Area Forecast Discussion
Issued by NWS

Current Version | Previous Version | Graphics & Text | Print | Product List | Glossary Off
Versions: 1 2 3 4 5 6 7 8 9 10 11 12 13 14 15 16 17 18 19 20 21 22 23 24 25 26 27 28 29 30 31 32 33 34 35 36 37 38 39 40 41 42 43 44 45 46

FXUS64 KLUB 220843

Area Forecast Discussion
National Weather Service Lubbock TX
343 AM CDT SUN MAY 22 2016

The forecast today remains challenging but has the potential to
produce significant severe weather this afternoon and evening.

Southwesterly flow aloft will increase modestly today as the nearby
upper ridge continues to yield to the broad western trough that will
make slow but steady eastward progress. This will cause the deep
layer shear to increase a notch from Saturday, up from around 30
knots to 40+ knots by late this afternoon/evening. At the surface,
another day of southerly/southeasterly flow has pumped up the
dewpoints to juicy levels with 08Z observations showing values in
the mid-upper 60s quite common for the South Plains and Rollings
Plains. This rich moisture will remain in place in advance of the
dryline which is progged to advance out of New Mexico into the
western South Plains by peak heating late this afternoon. The main
question mark, and one that isn`t handled well by the recent
guidance, is how the current scattered convection translating slowly
eastward through our western zones will evolve the rest of the night
into Sunday morning. This elevated convection appears to be at least
partially tied to some weak upper support moving through the
southwesterly flow aloft. There are some indications this elevated
activity, in some form or another, could hang on through much of the
morning as it shifts into the Rolling Plains. Obviously, this could
have ramifications on afternoon destabilization and how things play
out later this afternoon.

Regardless, we would expect good heating to take place west of the
early day activity (after the stratus scatters out) with moderate to
strong instability developing immediately in advance of the dryline
likely located near or just east of the NM/TX line by late
afternoon. Deep mixing/forcing within the dryline zone should be
enough to initiate isolated to widely scattered convection late this
afternoon, with favorable shear/instability for supercell structures
capable of producing very large hail and damaging downburst winds.
Low-level shear/helicity isn`t expected to be too strong, but given
the magnitude of the instability along with low LCLs and LFCs, a few
tornadoes will be possible. The tornado window could actually peak
very late this afternoon into this evening as the LLJ increases and
raises 0-3 km helicity toward 300 m2/s2. In addition, we will have
to be alert for any residual boundaries from earlier day convection
which could locally enhance the low-level shear. Further east the
picture is even murkier, with the potential for elevated activity
much of the morning and early afternoon, but some of the NWP does
suggest for storms will gradually become surface based with
increasing threats for all hazards mentioned above. In addition to
the severe potential, slow storm motions and plenty of moisture will
support the threat for locally heavy rain and the risk of flooding
too. The convection may attempt to grow upscale into one or more
clusters tonight, though these details remain elusive. Regardless,
the overall severe weather threat should gradually wane late tonight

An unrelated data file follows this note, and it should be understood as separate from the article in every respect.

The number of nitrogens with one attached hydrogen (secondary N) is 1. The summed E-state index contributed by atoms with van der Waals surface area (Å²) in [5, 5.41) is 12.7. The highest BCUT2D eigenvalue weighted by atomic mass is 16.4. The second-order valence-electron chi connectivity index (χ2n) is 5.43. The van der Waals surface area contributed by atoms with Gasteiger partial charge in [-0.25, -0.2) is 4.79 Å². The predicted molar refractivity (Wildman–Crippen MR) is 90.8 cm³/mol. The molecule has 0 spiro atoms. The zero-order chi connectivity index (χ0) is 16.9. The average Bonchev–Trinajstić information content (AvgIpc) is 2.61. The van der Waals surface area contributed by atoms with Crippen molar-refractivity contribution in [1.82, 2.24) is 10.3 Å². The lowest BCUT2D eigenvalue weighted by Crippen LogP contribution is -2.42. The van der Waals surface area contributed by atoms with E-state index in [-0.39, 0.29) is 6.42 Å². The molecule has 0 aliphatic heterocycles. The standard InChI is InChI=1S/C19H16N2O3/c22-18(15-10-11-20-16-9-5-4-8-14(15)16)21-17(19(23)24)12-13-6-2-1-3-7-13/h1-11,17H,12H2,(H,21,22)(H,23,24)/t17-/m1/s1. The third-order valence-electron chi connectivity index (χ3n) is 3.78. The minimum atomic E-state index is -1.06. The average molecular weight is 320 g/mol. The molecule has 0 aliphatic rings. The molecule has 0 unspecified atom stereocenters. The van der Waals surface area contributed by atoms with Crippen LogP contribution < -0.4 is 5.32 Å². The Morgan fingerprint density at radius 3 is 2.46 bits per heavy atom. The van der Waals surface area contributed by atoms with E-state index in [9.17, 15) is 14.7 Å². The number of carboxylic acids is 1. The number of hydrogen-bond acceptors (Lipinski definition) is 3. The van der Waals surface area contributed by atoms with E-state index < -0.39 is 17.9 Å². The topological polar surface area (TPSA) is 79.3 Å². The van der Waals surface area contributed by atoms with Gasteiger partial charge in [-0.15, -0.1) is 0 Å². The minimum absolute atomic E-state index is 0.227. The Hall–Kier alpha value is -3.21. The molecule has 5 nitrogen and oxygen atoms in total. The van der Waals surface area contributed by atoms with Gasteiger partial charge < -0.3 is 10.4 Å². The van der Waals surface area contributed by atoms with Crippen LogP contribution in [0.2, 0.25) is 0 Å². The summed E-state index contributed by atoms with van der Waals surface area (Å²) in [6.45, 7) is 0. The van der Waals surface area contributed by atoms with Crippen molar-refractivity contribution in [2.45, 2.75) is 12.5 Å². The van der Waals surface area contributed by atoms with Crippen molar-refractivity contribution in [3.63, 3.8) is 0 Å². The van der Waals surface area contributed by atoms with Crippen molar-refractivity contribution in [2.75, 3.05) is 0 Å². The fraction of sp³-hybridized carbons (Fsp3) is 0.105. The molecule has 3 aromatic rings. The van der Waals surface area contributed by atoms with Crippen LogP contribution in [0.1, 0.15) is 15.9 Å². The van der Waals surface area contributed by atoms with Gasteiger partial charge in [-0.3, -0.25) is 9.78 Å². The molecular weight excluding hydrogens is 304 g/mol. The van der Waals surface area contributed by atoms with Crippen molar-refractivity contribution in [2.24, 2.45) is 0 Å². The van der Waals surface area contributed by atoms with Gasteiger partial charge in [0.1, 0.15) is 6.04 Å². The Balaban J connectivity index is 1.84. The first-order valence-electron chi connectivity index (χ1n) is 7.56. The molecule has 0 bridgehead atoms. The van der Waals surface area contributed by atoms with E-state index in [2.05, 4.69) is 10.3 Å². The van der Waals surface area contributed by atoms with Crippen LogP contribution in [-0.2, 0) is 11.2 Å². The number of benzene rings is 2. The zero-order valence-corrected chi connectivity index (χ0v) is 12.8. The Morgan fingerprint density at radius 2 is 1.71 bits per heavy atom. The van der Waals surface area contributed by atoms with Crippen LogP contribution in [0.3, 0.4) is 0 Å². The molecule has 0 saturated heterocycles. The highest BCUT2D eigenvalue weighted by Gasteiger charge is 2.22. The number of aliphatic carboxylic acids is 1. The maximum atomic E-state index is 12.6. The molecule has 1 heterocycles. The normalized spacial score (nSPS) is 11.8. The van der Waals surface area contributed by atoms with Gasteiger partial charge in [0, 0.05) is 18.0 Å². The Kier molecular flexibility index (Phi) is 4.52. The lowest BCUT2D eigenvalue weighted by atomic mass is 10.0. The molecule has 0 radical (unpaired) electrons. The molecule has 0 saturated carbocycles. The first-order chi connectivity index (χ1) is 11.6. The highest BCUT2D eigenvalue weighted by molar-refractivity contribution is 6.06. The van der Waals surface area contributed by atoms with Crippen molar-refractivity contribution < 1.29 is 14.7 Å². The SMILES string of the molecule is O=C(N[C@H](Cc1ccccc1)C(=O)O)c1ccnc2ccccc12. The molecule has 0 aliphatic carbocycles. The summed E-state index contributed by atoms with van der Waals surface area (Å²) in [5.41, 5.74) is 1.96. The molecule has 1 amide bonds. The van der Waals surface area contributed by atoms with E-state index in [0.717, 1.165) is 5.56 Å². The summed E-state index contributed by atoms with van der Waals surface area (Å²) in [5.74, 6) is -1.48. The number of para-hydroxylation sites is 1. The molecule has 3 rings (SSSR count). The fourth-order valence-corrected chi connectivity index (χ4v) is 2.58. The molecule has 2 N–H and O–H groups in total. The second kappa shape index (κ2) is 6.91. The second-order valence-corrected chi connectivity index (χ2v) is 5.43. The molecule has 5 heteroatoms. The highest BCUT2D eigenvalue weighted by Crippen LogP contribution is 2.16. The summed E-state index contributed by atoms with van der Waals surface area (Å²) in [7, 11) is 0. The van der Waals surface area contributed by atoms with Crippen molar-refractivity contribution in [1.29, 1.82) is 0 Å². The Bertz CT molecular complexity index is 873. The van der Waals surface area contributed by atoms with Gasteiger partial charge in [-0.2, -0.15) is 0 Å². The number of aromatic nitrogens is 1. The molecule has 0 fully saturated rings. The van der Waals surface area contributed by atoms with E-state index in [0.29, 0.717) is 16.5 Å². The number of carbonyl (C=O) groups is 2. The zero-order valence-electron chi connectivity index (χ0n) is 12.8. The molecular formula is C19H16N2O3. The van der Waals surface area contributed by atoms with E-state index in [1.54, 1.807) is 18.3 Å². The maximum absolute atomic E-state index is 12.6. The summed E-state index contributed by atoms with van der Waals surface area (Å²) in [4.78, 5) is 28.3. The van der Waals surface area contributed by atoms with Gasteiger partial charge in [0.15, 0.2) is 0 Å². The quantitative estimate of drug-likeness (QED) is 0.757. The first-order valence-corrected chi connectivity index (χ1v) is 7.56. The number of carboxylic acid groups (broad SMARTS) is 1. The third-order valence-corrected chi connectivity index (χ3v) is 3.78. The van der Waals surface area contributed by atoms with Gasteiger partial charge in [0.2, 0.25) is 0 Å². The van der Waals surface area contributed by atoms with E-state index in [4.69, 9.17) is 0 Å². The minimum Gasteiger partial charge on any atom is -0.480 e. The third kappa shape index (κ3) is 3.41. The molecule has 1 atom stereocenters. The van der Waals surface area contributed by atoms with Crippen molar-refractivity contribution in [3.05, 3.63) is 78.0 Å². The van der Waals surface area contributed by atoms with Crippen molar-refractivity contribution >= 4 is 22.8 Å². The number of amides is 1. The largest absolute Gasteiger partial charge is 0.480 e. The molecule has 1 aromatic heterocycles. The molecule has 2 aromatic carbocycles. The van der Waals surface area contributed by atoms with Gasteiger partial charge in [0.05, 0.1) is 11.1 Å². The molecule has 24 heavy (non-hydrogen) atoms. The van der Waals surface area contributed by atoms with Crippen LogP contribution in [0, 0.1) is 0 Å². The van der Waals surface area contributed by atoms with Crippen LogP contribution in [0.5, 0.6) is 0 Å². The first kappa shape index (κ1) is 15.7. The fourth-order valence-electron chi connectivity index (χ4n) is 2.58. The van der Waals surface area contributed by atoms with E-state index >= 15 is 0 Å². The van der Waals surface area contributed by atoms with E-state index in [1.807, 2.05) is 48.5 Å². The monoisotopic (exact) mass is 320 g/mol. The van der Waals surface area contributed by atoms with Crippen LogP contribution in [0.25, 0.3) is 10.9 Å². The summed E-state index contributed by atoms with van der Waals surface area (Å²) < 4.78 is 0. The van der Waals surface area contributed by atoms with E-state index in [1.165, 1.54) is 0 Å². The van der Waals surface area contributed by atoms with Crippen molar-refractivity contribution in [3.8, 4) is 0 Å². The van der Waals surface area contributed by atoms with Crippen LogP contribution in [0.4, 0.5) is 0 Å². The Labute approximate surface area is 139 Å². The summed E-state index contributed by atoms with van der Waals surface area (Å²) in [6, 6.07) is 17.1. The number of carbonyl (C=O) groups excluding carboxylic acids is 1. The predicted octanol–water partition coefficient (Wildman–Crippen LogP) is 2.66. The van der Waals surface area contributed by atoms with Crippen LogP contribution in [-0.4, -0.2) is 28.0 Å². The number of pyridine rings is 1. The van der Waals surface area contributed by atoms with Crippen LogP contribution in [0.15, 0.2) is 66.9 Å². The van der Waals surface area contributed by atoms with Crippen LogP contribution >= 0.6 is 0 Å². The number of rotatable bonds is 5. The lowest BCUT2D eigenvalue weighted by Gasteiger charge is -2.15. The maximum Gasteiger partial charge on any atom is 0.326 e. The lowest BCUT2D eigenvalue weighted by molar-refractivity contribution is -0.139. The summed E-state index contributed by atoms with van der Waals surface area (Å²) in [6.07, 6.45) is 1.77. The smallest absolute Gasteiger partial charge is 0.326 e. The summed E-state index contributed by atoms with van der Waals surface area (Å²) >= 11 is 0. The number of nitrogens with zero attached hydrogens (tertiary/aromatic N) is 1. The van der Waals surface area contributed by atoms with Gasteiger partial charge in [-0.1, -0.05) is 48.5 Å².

as the convection becomes increasingly elevated.

Temperatures will be seasonably warm today with highs mostly in the
80s, maybe pushing lower 90s west of the dryline near the NM line.
Another mild night will follow tonight with lows mostly in the 60s,
though the far northwest zones may loose the moisture which could
allow temperatures to fall well into the 50s.

Moderately energetic southwest flow aloft will continue over West
Texas through the entire work week courtesy of a blocky upper-air
pattern over North America with long-waves troughs on both
coasts. Periodic small shortwaves embedded in the southwest flow
Monday and Tuesday will likely provide some large-scale ascent to
coincide with diurnal destabilization along and to the east of the
dryline. The big question is where will the dryline be located
around peak heating? Monday afternoon, the latest progs show the
dryline near or just east of the I-27/U.S. 87 corridor. Tuesday,
the dryline may set up in the vicinity of the Caprock escarpment.
Temps in the 80s to low 90s should support large potential
instability east of the dryline, moderate levels of deep-layer
shear, and relatively high LCLs. So, we would expect mainly
multi-cell storms with perhaps a supercell or two and large hail
and damaging wind threats the main threats in this environment.

Wednesday into Thursday, medium-range guidance is in decent
agreement that a small upper-low will open up as it swings from
vicinity of Las Vegas, NV to eastern Colo., where it may deepen
again east of the Rockies. It remains to be seen whether or not
deep enough moisture will hold in this pattern across the Rolling
Plains for any t-storm chances. Blended solutions confine chances
to a sliver in the southern Rolling Plains during this period,
with warm and dry conditions elsewhere.

Dry, westerly flow should follow the trough on Friday. Then for
Memorial Day weekend, we will focus back to the west where a very
large upper low is expected to develop - covering much of the
Great Basin. This pattern will likely allow deep moisture to
return to West Texas and support a period of t-storm chances once
upper-level divergence begins to spread downstream of the low.
Right now it appears that this could happen by late Sunday or Monday,
although at 7-8 days out the details will almost certainly


.LUB Watches/Warnings/Advisories...


23/33 is the U.S. government's official web portal to all federal, state and local government web resources and services.